Archive for category hazard assessment

Have you considered a Safety Stand-Down?

By Jena Williams

A worker falling from a loading dock.

The Safety Stand-Down to prevent falls is in full swing at Washington State’s construction sites (May 4-15), but is a relevant topic for the trucking industry as well.

 What is a Safety Stand-Down? A Safety Stand Down is when you take a break from normal work activities to call a quick meeting with all workers to focus on a workplace safety topic – in this case, preventing falls.

Falls from elevation account for 11% of the injuries to Washington’s trucking industry workers and 16% of the costs to the workers’ compensation system for the industry.

According to our recent report, the majority of the falls are attributable to:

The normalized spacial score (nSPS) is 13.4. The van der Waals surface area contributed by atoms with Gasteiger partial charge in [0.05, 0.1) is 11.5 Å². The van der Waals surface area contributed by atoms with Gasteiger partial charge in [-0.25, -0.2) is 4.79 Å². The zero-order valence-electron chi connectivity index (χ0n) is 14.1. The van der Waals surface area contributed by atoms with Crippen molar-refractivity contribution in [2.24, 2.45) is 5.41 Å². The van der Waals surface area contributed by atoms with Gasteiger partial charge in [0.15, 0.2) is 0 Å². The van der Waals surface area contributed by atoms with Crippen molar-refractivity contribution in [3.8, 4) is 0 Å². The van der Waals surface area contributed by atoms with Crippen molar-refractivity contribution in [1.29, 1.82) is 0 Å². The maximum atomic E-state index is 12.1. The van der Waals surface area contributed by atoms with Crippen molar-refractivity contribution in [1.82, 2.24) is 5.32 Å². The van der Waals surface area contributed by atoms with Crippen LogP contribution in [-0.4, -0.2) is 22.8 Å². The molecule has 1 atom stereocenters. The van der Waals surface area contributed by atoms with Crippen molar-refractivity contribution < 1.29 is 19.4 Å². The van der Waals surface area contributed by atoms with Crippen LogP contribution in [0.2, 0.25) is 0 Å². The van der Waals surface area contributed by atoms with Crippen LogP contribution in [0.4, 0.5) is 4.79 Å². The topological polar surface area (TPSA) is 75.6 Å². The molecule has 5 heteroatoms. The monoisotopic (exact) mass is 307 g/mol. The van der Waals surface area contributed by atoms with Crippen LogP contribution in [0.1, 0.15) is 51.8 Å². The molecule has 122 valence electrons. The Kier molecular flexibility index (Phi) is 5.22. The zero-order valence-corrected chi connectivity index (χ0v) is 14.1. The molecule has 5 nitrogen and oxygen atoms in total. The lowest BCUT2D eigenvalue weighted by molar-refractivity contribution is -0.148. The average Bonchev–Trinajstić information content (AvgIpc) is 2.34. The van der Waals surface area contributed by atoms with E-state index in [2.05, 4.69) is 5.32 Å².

• Entering/exiting the truck cab.
  • Falling off the back of the trailer or the liftgate.
  • Missing a step or getting a foot caught in a rung of a ladder (both attached to a truck and freestanding).
  • Ladders slipping out from underneath a worker.

It’s worth it to take the time to problem-solve fall hazards at your company.

Think of ways to engineer fall hazards out of your workplace. For example, there are a variety aftermarket tools available to equip your forklift to assist with tarping to keep workers off the load.  Check to see if there is an aftermarket gauge that can be used to check tank-trailers instead of requiring drivers to check manually from the top.

Get workers thinking about safety by asking them to point out the hazards they see and suggest ways to mitigate them.

During your Safety Stand-Down, ask drivers to check the treads on their boots to see if wear might cause a slip on the cab steps. Also check the tread on the cab steps and make sure the steps themselves are securely fastened. Stress again the importance of 3 points-of-contact and checking the ground for debris, oil or potholes before exiting the cab.